Senator John Kuehn has filed an amendment to LB 596 (AM 2523) to completely deregulate equine massage. This would remove the registry requirement and discard the compromise struck between NVMA and Senator Groene on the bill. Members interested in preserving some state oversight of equine massage are encouraged to contact Senators to ask that the registry be preserved.

    Senator Ernie Chambers has also engaged in the debate on the bill, and has filed an amendment to the bill that would expand the allowance of massage to cats and dogs.

    Eleven legislative days remaining, and so much left to do. With the intense divisions forming in the body, and the 14-hour days of debate scheduled to continue until the end of session, we are now lobbying for both your issues and collegiality.

    Here’s to a restful weekend—

    Katie and Michelle 

    Click here to review the bills of interest

  • Sasha Honig posted an article
    Amendment attempts to undo NVMA compromise. see more

    On Tuesday, March 20, the Legislature gave first-round approval to a bill that would create a registry program for individuals who engage in the practice of equine massage.  LB 596, introduced by North Platte Senator Mike Groene, originally would have exempted individuals who practice equine massage in Nebraska from any regulation by the state.  NVMA opposed the bill as introduced and worked with Senator Groene on a compromise amendment to create a registry within the Department of Health & Human Services.  More information about the legislative debate is available in this Unicameral Update (article is also posted below).

    Senator John Kuehn has filed an amendment to LB 596 (AM 2523) to completely deregulate equine massage.  This would remove the registry requirement and discard the compromise struck between NVMA and Senator Groene on the bill.  Members interested in preserving some state oversight of equine massage are encouraged to contact Senators regarding the bill:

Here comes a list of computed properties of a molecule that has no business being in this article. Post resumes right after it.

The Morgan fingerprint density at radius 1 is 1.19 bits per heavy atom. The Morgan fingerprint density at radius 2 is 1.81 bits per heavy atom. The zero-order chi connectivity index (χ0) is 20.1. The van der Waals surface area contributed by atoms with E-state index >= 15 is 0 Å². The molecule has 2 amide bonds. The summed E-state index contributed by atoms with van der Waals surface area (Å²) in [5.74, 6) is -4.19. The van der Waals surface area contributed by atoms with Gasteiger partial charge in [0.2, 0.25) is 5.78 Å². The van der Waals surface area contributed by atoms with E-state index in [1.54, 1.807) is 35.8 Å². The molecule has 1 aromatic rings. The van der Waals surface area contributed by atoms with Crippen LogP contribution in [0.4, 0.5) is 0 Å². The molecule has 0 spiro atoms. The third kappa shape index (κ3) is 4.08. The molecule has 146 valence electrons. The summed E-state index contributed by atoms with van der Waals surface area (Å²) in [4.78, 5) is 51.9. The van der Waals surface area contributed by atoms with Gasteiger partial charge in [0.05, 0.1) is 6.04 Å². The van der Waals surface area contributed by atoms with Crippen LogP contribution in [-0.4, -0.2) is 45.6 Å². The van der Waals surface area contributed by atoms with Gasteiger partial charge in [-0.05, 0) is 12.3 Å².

• I respectfully request that you vote NO on AM 2523 (Senator’s Kuehn’s amendment to LB 596). 
    • AM 2523 attempts to undo the compromise the Nebraska Veterinary Medical Association reached with Senator Groene on the bill. 
    • As advanced, LB 596 does not prohibit anyone from practicing equine massage.  It just directs them to register with the Department of Health and Human Services, ensuring an appropriate level of oversight. 

    Equine massage registry program advanced

     March 20, 2018 Sen. Mike GroeneLB596

    Lawmakers gave first-round approval March 20 to a bill that would create a registry program for individuals who engage in the therapeutic massage of horses in Nebraska.

    LB596, introduced by North Platte Sen. Mike Groene, originally would have exempted individuals who practice equine massage in Nebraska from regulation by the state. Groene offered an amendment to the Health and Human Services Committee amendment, adopted 32-0, that replaced the bill and instead would create a registry system for equine massage practitioners.

    Groene said the bill would remove unnecessary barriers for people who want to start businesses caring for horses through massage. He said that the current licensure requirements are so restrictive that there are no licensed equine massage therapists in Nebraska.

    The registry would be a simple, nonrestrictive process to allow individuals to engage in economic activity and better their lives without excessive government interference, he said.

    “There are ladies—at least three in my area—that want to pursue this occupation,” Groene said. “You only get so many days on this earth and they don’t need to wait any longer.”

    As amended, LB596 defines equine massage practice as the application of hands-on massage techniques for the purpose of increasing circulation, relaxing muscle spasms, relieving tension, enhancing muscle tone and increasing range of motion in equines.